In this sleepy Italian village, young migrants are starting to integrate

They’re often city kids, but they’ve been transferred to a rural village in the middle of Sicily.

© UNICEF/UN0264448/De Luigi VII Photo

The village of Naro is almost begging to be re-populated. It’s a bit of a ghost town, a village whose population has shrunk significantly over the past decades. Today, the count is a mere 7,500 inhabitants.

Naro sits atop a high hill in the middle of Sicily, about an hour’s drive north of the southern coastal city of Agrigento. The town smells of diesel from the cars working their way up the steep hills to the village. ‘For sale’ signs dot the buildings. The damage of a 1960s earthquake remains, with churches and other buildings of the old town still enshrined in rusted scaffolding. Since the earthquake, there’s been a slow and steady decline in the population, especially as young people come of age and move to the cities in search of higher education, jobs and culture.

It’s here that the Italian authorities have chosen to bring new young migrants to live. Naro has three reception centres: one for adults, one for boys and one for girls. Each one has around 20 residents.

According to data provided by the Italian Ministry of Labour and Social Affairs, Italy had about 8,900 unaccompanied and separated migrant children in January 2019. A third are accommodated in reception centres throughout Sicily. Four out of five are between 16 and 17 years old.

What to do in such a small, isolated place?

“I was so sad to learn that the people here don’t do much,” says 17-year-old Omar from Senegal. He arrived in Naro in August 2018. “That’s not normal.”

To provide opportunities for Naro’s new young residents, UNICEF and its partner JA Italia decided to launch the Naro chapter of the UPSHIFT programme in November 2018. The programme is a social innovation class, held weekly, that addresses young unaccompanied migrants’ need to develop skills to be better prepared for work and have opportunities to integrate into their new communities. The classes include migrants and their Italian peers, and offer a space where they can discuss their social ideas together. In 2019, the students will start to turn their ideas into innovative projects with everyday social impact. The weekly UPSHIFT class is the only structured programme available in Naro to help young refugees and migrants integrate in the local community and thrive.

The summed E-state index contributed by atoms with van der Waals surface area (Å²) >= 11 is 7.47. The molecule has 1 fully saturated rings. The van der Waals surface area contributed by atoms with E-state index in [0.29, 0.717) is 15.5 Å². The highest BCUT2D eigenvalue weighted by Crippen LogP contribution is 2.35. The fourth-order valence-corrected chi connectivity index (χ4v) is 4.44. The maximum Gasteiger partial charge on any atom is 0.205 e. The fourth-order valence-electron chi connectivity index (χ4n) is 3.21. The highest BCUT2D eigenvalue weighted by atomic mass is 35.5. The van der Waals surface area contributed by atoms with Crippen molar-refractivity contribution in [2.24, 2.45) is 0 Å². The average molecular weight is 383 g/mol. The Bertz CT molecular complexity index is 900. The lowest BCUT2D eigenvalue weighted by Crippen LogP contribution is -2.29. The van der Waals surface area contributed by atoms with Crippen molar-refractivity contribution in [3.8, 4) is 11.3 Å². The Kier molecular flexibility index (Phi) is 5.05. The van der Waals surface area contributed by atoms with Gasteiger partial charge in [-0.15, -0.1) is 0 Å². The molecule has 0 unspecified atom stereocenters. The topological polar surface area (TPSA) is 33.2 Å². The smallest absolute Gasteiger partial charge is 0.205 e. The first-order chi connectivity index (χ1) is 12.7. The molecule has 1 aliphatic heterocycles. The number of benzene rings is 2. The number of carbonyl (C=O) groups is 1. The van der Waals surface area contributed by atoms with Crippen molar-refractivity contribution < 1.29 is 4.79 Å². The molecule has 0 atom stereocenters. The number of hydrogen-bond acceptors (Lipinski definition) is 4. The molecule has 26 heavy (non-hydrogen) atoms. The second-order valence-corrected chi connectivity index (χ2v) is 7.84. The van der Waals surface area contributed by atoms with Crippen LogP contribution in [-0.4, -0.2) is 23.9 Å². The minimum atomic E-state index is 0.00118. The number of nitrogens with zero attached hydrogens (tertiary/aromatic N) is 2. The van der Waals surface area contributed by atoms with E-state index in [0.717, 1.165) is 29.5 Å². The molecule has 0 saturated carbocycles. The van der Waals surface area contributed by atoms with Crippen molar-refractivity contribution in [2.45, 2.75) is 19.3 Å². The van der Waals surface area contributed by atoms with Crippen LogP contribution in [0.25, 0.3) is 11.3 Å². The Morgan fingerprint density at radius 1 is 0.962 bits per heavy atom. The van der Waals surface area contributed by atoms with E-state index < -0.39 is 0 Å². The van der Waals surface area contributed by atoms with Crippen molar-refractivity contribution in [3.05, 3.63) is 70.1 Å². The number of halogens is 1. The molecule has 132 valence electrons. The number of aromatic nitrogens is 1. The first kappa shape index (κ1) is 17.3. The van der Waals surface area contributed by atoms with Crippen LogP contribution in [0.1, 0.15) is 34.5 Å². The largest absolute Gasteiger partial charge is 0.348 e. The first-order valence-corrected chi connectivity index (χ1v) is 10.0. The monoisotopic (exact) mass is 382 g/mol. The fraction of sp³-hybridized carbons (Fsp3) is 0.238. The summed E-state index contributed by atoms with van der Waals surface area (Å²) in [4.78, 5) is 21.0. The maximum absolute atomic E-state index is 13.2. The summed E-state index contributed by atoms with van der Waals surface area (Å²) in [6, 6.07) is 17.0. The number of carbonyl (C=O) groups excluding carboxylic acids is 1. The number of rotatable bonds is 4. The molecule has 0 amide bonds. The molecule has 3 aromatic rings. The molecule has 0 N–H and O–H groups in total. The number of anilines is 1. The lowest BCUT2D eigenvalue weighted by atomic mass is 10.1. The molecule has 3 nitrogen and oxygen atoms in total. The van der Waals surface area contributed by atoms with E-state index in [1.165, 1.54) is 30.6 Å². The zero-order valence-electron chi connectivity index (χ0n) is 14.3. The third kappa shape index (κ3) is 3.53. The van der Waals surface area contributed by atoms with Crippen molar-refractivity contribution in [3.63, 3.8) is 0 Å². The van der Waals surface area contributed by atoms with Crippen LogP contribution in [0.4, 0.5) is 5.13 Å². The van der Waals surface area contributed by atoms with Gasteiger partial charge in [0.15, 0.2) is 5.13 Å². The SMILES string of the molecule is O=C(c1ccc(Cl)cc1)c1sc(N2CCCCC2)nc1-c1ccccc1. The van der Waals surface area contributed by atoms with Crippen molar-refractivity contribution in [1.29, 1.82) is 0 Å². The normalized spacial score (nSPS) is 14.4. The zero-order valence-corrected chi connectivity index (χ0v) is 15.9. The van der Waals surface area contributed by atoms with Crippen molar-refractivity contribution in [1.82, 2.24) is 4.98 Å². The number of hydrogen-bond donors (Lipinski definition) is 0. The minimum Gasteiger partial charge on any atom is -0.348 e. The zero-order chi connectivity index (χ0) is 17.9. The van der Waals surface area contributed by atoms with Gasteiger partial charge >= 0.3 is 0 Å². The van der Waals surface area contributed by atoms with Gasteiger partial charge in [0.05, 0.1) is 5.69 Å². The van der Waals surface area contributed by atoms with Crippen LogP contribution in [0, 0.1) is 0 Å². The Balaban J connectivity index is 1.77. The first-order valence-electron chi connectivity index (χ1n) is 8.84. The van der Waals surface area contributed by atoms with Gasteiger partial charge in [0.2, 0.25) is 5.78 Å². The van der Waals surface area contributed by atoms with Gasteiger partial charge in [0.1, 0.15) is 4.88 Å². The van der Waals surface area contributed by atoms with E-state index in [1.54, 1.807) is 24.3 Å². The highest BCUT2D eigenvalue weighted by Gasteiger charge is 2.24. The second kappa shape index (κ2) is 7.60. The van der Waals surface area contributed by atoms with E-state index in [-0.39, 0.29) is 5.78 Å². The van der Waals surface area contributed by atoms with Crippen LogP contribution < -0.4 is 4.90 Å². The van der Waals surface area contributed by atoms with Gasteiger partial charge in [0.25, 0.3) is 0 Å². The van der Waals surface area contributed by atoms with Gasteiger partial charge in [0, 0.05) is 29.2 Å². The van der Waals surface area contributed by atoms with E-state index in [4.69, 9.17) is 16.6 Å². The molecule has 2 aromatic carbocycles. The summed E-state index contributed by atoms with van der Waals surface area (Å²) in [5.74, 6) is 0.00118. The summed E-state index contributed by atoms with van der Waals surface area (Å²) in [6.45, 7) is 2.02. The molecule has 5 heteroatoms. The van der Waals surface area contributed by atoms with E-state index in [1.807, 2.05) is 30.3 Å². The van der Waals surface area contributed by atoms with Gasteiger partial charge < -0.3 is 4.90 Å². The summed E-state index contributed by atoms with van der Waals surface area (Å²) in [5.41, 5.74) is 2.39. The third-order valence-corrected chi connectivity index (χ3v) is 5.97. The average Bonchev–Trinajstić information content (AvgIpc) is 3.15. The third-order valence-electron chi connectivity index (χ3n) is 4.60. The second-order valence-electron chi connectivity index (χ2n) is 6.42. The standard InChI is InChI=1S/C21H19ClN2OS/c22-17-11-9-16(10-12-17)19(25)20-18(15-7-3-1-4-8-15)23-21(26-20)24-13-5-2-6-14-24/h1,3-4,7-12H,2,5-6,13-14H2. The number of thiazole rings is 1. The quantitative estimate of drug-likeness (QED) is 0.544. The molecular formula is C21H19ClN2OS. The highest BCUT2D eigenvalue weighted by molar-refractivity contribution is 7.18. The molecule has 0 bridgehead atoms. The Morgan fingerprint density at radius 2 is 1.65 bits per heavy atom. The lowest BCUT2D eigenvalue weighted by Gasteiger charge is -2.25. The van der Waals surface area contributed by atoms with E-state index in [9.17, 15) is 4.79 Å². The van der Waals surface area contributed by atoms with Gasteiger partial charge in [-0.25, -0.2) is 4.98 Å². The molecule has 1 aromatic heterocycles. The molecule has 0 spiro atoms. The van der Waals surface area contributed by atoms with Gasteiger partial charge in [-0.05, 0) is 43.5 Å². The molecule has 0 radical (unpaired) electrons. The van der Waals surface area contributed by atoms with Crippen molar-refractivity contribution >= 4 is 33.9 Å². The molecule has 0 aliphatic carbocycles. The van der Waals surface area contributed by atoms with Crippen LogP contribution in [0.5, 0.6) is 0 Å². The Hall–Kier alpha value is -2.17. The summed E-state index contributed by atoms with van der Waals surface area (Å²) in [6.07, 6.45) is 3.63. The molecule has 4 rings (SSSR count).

In Palermo, the capital of Sicily, the UPSHIFT programme launched in late 2017 has taken root. Migrants and young Italians have become fast friends. They’re starting to work on a social impact project that they presented at a demo day in Palermo in December, along with their peers from the city of Catania as well as Naro. But in Naro, just one month in, there’s still some way to go. The students greet each other in class, but not so much in town.

Yet, Omar is optimistic. “All young people like the same things,” he says. “Playing football. Going to the cinema. Cooking. Traveling.” Just like for everyone else, it takes time to build close friendships.

At the UPSHIFT class in Naro, Carmelo Roccaro, the owner of a restaurant in a neighbouring city, comes to give a lecture. The chefs at his restaurant prepare Sicilian-Senegalese fusion food and he employs quite a few migrants. He tells the class how people often talk of social integration as one culture absorbing another. But, in fact, it’s an active exchange of cultures. The teenagers listen with curiosity.

The unaccompanied boys say they are simply happy to stay in Italy where it’s safe and peaceful. Naro might not be the most happening place, but they see that they could have a stake in the town’s development.

“Here, where there’s tranquillity, I can live,” Omar says. “We hope that, with help from UNICEF’s [UPSHIFT] programme, opportunities will open up in Naro and the place will become livelier.”

Zurück zur Liste